Kimberly Otis, executive director of the National Council of Women's Organizations, said, "The NCWO is most grateful to the more than 400 Members of the House of Representatives and Congressman Joe Baca for recognizing Alice Paul with a Congressional Gold Medal for championing women's right to vote and equal rights. While most Americans believe that We the People' includes both women and men, in fact women are still not included as equals in our nation's Constitution. It is time to finally pass the ERA, 85 years after Ms. Paul wrote this long overdue amendment to protect and promote the rights of all women and men."
Audrey Sheppard, president of the National Woman's Party/Sewall-Belmont House, said, "It is overdue that Alice Paul receive recognition for gaining American women the vote, and other essential rights. Thanks to Congressman Baca and the bill's cosponsors, a critical step will be taken to write this woman who we all owe so much into the history books."
Alice Paul spearheaded the effort to pass the 19th Amendment to the U.S. Constitution, granting all American women the right to vote. Her courage inspired thousands of women to join the women's suffrage movement. She was among the first group to ever picket the White House and later embarked on a three-week hunger strike with her fellow suffragists when they were arrested for their cause.
Alice Paul did not stop working for women's rights after the 19th Amendment was ratified in 1920. She drafted the Equal Rights Amendment in 1923 and fought tirelessly for its passage until her death in 1977. Paul also successfully lobbied Congress to include prohibitions on sex discrimination in Title VII of the Civil Rights Act of 1964.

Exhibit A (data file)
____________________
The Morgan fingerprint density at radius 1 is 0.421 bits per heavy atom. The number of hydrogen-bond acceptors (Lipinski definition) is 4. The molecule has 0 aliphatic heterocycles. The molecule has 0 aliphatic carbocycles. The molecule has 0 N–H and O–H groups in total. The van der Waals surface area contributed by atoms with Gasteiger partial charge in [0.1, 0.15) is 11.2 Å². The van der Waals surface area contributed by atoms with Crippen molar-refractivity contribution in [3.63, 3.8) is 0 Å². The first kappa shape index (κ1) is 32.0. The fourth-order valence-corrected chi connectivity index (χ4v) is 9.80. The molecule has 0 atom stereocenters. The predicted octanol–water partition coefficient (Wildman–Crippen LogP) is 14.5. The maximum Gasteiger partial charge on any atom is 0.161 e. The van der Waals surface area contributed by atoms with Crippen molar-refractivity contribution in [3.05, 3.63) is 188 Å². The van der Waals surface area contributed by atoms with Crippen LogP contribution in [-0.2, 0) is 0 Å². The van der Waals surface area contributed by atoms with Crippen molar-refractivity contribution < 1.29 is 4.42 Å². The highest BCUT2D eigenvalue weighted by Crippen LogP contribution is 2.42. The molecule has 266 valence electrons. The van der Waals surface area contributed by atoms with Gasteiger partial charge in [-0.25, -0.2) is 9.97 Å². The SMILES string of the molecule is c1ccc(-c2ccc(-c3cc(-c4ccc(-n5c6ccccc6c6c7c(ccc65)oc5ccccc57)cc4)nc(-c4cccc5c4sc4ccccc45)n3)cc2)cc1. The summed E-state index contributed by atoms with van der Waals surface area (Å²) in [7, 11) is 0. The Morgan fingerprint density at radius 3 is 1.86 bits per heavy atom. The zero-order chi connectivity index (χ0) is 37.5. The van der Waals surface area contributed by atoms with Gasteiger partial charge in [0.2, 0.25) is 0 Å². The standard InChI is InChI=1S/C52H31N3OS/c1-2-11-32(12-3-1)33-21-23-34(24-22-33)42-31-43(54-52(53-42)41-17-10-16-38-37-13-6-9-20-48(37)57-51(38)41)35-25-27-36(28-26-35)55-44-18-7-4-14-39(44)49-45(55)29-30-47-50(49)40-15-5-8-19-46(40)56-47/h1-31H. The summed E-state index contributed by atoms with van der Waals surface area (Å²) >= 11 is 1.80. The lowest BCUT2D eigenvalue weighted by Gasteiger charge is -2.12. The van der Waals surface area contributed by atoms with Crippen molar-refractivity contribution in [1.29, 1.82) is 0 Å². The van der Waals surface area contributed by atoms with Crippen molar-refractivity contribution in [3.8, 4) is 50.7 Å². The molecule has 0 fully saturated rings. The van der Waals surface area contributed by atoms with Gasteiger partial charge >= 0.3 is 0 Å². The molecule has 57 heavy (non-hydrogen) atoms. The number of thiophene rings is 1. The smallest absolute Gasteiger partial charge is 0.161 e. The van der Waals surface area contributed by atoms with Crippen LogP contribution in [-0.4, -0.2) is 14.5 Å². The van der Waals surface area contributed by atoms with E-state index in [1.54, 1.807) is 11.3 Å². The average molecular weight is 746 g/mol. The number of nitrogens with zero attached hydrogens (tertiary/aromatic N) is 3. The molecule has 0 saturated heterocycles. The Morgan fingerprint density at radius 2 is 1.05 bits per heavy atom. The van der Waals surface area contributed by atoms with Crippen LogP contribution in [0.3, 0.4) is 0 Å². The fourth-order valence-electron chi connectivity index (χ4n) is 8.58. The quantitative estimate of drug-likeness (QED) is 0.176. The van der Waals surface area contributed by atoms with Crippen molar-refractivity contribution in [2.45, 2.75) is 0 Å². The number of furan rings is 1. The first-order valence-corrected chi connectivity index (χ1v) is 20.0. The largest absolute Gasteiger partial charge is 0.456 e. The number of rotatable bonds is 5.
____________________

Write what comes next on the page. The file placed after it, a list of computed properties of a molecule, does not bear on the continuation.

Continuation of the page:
"Those of us who already know of Alice Paul's contributions are eager to bring greater awareness and appropriate recognition of her legacy," concluded Rep. Baca. "The American public knows far too little about her. Hopefully this Act will increase awareness of her achievements and more schools will teach students about her struggles and successes in expanding equality and opportunity."
Senator Robert Menendez (D-NJ) has introduced a Senate counter part bill to H.R. 406, S. 826. If the Senate passes this bill, the legislation would then move to the President's desk to await his signature into law.
"The America we know today would not have been possible without Alice Paul, who dedicated her life to protecting America's democracy and paved the way for a freer, more equal America by securing suffrage and equal rights for all women," said Senator Menendez. "She is an American hero, an outstanding daughter of New Jersey, and it is a fitting and overdue honor to bestow her with the Congressional Gold Medal. I am delighted the bill passed the House, and I look forward to working with my colleagues in the Senate to get this approved."